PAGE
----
That was interesting, she said when she came back.  Seriously?  Interesting?  How about baloney?  How about gentle people who are off their rockers?  How about being mad that they suck you in with a scientific question and then bait and switch for faith?  I was beside myself.  And confused.

Fast forward ten years.  My husband and I were buying a used car.  We took it for a test drive and of course blasted the radio, which was the most important feature (because we were in denial that this minivan would suck out whatever cool we had left in our souls, and we hadn’t even come to grips with the fact that loud noises of all kinds would be poisonous to us as we advanced in years and had to share our eardrums with little people and all their natural audio).  But what should come pouring out of the speakers?  Jesus music.  I nearly threw up my hand in protest.  I couldn’t turn the station fast enough.  WMMS, please.  And we left it there for them, turned way up so they could get at least a few seconds of good music.  That was the present we left them.  Nice, huh?

I was the kind of person you’d think would never, ever come around to God.  To say I spoke in the dialect of sailors would be an extreme understatement.  I used expletives more liberally than article adjectives and offended anyone misfortunate enough to be within reach.   Here’s an example.  Chrismas shopping at a mall with half the number of parking spaces it needs.  My little sister chats happily next to me about what stores she wants to visit, and my 1-year-old gibbers in her car seat.  Neither one seems to notice or care that I’m in parking hell.  Every time I see an open space it’s taken before I can even shift up into first gear. Stupid stick shift… I am swearing, and not under my breath.  Wait.  Up ahead. An open spot.  As I fumble with the clutch, lurching into 1st gear, a woman sprints by my car.  That’s not surprising, but what is, is that she bolts past my very obvious turn signal and plants herself in my spot, hands on hips, feet wider than hip distance apart.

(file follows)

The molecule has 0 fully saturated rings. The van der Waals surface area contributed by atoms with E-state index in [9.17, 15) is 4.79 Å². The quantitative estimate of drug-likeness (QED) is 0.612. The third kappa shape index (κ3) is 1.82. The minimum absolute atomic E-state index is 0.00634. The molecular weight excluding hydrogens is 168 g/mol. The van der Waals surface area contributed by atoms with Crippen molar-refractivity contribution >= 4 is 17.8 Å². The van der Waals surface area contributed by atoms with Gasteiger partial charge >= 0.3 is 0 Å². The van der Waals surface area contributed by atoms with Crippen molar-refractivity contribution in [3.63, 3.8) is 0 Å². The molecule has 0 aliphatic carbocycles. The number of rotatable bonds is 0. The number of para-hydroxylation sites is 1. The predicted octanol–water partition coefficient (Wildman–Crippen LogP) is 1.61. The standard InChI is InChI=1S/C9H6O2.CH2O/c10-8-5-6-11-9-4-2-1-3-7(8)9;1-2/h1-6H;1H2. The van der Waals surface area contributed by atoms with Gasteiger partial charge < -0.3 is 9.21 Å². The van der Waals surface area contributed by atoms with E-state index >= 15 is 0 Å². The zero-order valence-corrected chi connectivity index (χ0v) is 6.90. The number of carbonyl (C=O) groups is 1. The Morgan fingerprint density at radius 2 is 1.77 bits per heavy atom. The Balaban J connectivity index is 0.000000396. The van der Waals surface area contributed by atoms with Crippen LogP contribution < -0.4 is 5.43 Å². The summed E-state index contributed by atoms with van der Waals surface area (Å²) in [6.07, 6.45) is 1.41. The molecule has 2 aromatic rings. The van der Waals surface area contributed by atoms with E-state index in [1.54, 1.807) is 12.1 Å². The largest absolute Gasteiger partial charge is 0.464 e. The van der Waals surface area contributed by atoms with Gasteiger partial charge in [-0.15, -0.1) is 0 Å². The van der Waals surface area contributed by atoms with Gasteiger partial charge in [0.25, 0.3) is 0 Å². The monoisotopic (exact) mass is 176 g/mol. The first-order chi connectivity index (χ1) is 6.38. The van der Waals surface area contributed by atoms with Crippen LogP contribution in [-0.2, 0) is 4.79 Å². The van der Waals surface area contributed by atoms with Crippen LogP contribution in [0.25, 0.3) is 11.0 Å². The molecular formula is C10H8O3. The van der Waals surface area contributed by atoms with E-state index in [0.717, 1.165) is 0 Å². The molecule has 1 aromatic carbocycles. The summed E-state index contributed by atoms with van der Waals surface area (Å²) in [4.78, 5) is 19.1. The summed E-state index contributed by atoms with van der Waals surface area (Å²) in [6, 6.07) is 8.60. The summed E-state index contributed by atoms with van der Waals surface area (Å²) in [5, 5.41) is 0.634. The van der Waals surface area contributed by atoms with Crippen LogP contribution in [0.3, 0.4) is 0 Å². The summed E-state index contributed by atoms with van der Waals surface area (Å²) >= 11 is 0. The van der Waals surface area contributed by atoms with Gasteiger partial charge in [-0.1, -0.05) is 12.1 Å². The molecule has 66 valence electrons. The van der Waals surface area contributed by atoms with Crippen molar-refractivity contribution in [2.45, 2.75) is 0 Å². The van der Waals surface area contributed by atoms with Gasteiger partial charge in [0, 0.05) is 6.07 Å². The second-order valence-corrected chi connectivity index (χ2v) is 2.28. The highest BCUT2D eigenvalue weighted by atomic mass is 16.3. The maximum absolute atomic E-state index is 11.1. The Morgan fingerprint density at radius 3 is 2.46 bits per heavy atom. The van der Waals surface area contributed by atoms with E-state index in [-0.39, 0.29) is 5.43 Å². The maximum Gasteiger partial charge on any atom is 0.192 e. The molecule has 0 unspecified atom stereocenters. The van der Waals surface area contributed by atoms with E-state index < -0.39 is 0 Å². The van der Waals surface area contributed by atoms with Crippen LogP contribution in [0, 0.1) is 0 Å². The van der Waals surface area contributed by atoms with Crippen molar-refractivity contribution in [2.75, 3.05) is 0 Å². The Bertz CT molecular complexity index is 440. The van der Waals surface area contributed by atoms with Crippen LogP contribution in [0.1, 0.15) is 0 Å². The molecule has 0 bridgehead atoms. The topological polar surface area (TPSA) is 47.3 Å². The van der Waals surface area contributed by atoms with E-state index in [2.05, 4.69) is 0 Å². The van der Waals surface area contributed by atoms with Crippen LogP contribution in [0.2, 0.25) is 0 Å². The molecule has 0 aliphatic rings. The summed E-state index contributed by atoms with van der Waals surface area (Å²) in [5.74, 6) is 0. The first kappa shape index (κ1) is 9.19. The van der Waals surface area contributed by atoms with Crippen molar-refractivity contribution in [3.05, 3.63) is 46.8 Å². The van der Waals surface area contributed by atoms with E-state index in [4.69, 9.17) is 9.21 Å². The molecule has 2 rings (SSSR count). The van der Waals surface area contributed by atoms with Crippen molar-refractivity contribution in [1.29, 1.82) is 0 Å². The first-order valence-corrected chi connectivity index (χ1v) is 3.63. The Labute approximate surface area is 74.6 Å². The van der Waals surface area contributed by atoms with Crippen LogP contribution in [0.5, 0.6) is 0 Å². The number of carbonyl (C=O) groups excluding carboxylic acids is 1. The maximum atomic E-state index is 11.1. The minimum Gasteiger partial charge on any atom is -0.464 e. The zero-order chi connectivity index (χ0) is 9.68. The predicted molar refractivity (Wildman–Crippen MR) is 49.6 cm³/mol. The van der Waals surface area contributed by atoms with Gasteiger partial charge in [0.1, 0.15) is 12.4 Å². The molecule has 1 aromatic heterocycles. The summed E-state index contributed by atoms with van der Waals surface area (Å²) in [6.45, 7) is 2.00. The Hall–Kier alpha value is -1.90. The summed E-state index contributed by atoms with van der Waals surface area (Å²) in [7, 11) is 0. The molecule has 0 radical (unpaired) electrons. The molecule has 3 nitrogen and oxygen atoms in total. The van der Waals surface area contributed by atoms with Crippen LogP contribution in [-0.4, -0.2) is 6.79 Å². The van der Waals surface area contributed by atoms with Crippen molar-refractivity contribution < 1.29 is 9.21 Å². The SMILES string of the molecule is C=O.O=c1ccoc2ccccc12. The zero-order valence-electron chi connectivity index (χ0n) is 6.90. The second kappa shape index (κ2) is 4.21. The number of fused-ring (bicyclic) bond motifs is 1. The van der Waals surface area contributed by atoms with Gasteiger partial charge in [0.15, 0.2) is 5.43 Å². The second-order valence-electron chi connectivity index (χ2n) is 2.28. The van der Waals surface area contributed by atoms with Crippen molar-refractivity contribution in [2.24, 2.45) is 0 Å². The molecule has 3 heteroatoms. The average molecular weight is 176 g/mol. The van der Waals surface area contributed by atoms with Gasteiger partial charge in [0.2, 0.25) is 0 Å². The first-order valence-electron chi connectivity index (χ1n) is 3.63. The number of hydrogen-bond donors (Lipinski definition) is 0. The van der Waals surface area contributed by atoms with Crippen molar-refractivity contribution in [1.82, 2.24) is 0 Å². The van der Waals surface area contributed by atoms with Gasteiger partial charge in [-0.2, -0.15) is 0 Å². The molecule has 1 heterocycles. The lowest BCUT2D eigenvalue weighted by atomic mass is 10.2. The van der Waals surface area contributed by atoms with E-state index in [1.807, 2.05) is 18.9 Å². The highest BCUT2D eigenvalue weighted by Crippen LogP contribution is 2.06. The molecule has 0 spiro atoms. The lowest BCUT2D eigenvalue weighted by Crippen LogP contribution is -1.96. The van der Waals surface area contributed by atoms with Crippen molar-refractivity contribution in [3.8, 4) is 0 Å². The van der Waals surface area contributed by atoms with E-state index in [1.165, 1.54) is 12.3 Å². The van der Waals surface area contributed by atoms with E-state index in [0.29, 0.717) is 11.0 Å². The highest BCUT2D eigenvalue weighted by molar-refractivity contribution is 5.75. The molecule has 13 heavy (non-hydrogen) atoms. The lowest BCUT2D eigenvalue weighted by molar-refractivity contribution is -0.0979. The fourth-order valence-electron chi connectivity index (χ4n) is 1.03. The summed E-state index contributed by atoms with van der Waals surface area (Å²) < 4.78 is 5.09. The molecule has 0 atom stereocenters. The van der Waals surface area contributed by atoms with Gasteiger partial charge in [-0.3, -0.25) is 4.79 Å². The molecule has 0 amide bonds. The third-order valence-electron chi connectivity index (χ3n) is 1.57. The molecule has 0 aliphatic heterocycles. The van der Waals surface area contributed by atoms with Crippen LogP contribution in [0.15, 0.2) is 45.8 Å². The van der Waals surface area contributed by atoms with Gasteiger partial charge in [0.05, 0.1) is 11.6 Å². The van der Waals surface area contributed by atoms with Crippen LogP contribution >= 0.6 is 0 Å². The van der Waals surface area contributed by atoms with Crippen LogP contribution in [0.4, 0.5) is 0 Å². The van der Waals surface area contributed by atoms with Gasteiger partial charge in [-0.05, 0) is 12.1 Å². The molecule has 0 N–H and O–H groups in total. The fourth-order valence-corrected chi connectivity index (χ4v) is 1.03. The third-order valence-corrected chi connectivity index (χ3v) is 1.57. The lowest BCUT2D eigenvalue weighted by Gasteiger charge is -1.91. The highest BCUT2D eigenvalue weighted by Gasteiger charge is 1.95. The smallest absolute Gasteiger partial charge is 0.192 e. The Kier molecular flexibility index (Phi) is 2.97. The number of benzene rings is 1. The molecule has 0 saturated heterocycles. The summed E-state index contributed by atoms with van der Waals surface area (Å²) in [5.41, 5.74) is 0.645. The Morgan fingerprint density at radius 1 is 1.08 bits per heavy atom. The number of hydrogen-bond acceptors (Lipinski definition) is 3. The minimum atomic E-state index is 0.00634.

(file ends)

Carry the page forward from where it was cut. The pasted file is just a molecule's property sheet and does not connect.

Brazen.

I politely tell her to move with my teeth clenched and a face not unlike Jack Nicholson’s in The Shining.  I’m here.

“I’m saving this spot for my mother,” she tells me.

“I don’t see your mother,” I say, “and I’m here, with a car. Right now.” The idea of saving a spot with your body broadsided me, I must confess.  I think I lost my head for a minute because I warned her that if she didn’t move I was going to run her over.

She, unlike my sister, didn’t believe me.

I won’t bore you with the details, but let’s just say I parked the car and commenced our Christmas shopping experience. This is the person God took seriously. When I say God can love the meanest person, I know.

Here is a trustworth saying that deserves full acceptance– Jesus Christ came into the world to save sinners, of whom I am the worst. — The Apostle Paul, 1 Timothy 1:15